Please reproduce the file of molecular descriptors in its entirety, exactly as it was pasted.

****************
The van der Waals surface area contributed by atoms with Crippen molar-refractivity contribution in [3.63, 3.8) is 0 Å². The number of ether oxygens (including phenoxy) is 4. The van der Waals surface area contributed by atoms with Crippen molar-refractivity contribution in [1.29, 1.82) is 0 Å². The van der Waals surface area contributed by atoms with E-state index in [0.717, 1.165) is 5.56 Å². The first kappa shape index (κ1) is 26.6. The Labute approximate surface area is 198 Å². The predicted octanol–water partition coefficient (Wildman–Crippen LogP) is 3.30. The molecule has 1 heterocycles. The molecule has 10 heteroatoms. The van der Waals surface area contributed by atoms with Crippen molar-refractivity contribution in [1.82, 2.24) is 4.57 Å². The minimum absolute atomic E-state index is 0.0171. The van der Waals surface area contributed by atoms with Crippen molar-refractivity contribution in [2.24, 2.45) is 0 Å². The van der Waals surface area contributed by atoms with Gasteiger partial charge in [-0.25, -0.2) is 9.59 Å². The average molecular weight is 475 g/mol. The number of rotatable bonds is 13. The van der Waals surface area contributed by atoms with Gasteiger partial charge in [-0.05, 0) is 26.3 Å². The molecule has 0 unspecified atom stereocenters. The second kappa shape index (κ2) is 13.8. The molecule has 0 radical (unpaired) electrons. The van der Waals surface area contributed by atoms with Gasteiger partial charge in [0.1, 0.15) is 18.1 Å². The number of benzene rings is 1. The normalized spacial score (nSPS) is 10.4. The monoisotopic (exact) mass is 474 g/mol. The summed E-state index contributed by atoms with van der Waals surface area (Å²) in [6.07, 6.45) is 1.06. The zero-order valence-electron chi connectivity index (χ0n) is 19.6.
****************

The van der Waals surface area contributed by atoms with Crippen molar-refractivity contribution in [3.63, 3.8) is 0 Å². The number of ether oxygens (including phenoxy) is 4. The van der Waals surface area contributed by atoms with Crippen molar-refractivity contribution in [1.29, 1.82) is 0 Å². The van der Waals surface area contributed by atoms with E-state index in [0.717, 1.165) is 5.56 Å². The first kappa shape index (κ1) is 26.6. The Labute approximate surface area is 198 Å². The predicted octanol–water partition coefficient (Wildman–Crippen LogP) is 3.30. The molecule has 1 heterocycles. The molecule has 10 heteroatoms. The van der Waals surface area contributed by atoms with Crippen molar-refractivity contribution in [1.82, 2.24) is 4.57 Å². The minimum absolute atomic E-state index is 0.0171. The van der Waals surface area contributed by atoms with Crippen molar-refractivity contribution in [2.24, 2.45) is 0 Å². The van der Waals surface area contributed by atoms with Gasteiger partial charge in [-0.25, -0.2) is 9.59 Å². The average molecular weight is 475 g/mol. The number of rotatable bonds is 13. The van der Waals surface area contributed by atoms with Gasteiger partial charge in [-0.05, 0) is 26.3 Å². The molecule has 0 unspecified atom stereocenters. The second kappa shape index (κ2) is 13.8. The molecule has 0 radical (unpaired) electrons. The van der Waals surface area contributed by atoms with Gasteiger partial charge in [0.1, 0.15) is 18.1 Å². The number of benzene rings is 1. The normalized spacial score (nSPS) is 10.4. The monoisotopic (exact) mass is 474 g/mol. The summed E-state index contributed by atoms with van der Waals surface area (Å²) in [6.07, 6.45) is 1.06. The zero-order valence-electron chi connectivity index (χ0n) is 19.6.